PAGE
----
Two Persons, Two Truths: A Conflict-Busting Formula
- Tuesday, May 15, 2007
What do you think the chances are that Cinderella and the Caveman will agree on what happened in a conflict and move through the resolution steps smoothly? Zero. Absolutely zero. In fact, it’s even less than zero. We’re talking negative numbers.
For this reason, Cinderella and the Caveman must learn a new conflict pattern that will help them navigate through their differences to a successful conclusion.
Believe Your Spouse
Your new conflict pattern will be based on one essential skill: You absolutely must listen to and believe your spouse’s truth.
When your spouse is talking and expressing her version of what happened and her feelings, your job is to accept what she’s saying as the truth. It is her truth. It is the way it happened for her. Period.
Two qualities of love in the classic 1 Corinthians 13 passage apply here. According to verse 5, love “does not seek its own.” It’s not just about you; it’s also about your spouse and what she thinks and feels. And verse 7 reminds us that love “believes all things.” You need to give your partner the benefit of the doubt and believe what she says.
Is this easy to do? No way! Does this skill come naturally? Hardly. By nature, we do just the opposite. Here’s what usually happens.
A married couple is discussing an incident that took place between them one hour before. We’ll call them Bill and Bertha. Both spouses were present during this incident. Neither spouse has a history of serious emotional illness. Neither spouse is known to be a pathological liar.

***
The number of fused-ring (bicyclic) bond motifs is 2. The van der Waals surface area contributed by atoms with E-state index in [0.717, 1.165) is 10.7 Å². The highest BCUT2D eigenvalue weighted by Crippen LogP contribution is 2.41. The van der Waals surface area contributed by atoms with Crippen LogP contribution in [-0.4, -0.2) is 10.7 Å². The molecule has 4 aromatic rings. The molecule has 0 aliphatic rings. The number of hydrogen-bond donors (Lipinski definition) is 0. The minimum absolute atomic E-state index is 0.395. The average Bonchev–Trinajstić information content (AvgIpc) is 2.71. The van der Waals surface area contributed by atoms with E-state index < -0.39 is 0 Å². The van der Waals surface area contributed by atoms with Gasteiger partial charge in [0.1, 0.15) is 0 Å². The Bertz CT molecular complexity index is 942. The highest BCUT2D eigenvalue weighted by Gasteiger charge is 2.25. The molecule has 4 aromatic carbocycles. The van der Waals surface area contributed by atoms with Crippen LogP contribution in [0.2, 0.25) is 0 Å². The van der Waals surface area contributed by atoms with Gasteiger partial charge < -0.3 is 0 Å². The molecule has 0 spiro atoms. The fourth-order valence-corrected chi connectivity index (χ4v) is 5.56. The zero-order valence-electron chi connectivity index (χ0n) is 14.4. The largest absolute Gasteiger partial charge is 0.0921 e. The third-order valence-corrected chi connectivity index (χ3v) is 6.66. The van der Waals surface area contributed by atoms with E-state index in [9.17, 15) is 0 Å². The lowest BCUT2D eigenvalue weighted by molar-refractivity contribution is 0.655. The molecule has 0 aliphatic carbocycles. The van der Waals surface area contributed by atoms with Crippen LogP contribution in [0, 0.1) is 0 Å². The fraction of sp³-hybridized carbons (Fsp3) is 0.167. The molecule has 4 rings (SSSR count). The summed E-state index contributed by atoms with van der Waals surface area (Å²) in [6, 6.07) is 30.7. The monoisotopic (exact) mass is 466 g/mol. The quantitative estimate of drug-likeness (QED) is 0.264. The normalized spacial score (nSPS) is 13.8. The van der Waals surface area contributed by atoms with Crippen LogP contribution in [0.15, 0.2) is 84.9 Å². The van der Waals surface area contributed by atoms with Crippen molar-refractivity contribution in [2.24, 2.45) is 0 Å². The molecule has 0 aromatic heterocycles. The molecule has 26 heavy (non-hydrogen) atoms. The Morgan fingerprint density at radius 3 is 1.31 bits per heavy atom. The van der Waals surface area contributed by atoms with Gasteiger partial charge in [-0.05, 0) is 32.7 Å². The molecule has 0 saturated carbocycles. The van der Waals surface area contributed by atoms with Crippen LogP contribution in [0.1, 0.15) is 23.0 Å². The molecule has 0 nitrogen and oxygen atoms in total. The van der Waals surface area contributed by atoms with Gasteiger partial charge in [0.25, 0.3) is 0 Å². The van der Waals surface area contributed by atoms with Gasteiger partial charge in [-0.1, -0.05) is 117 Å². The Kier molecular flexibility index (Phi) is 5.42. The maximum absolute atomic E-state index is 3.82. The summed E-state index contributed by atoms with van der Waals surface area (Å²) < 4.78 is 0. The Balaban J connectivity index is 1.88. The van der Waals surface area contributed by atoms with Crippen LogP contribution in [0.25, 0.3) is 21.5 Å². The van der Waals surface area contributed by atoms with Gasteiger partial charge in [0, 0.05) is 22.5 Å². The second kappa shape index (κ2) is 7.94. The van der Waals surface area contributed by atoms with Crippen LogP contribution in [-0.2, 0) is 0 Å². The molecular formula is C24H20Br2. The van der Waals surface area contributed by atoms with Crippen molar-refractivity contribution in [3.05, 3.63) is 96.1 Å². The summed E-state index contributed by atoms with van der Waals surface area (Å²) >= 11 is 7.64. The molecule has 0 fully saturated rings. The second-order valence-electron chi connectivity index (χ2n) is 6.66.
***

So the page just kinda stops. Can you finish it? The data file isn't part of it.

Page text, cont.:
Bertha: “Bill, I want to talk about what happened in the bathroom a little while ago. I’m angry that you accused me of being a gossip.”
Bill: (He cuts in.) “Bertha, what are you talking about? First of all, we were in the kitchen, not the bathroom.”
Bertha: “I think I know what room we were in. I distinctly remember the sound of the shower.”
Bill: “That sound was the kitchen faucet running. And I certainly didn’t say you were a gossip. I said I wish you hadn’t told your mother what you and I talked about two nights ago.”
Bertha: “You called me a gossip and don’t deny it.”
Bill: “I do deny it. I did not use that word.”
Bertha: “Did so.”
Bill: “Did not.”
Bertha: “You are lying!”
Bill: “Lying? You’re the one who’s lying!”
This conversation isn’t going so well, is it? What do you think the odds are that this couple will get down to the real issues and resolve this conflict? Oh, about a million to one. And that’s being generous.
They are making the same mistake most Cinderellas and Cavemen make in a conflict conversation: They are fighting over two versions of the same event. Ever do that? Of course you have. We all have, over and over again.
They are quibbling over details and semantics. Who cares if it was in the bathroom or the kitchen? That’s a rabbit trail! They are incorrectly assuming that there is just one true version of what happened.
The fact is, every conflict includes two truths, two true versions of what happened. You have your truth—how you experienced the event. Your spouse has her truth—how she experienced the event. You are right and she is right. You are both right!
Please understand you and your spouse will never—and I mean never—agree on all the details of an event and what happened. The event could be important or trivial; it could be a conflict situation or not. One Cinderella and one Caveman will always see it differently. It’s part of the mystery of being married.
Recently on Marriage
Have something to say about this article? Leave your comment via Facebook below!
Listen to Your Favorite Pastors
Add Crosswalk.com content to your siteBrowse available content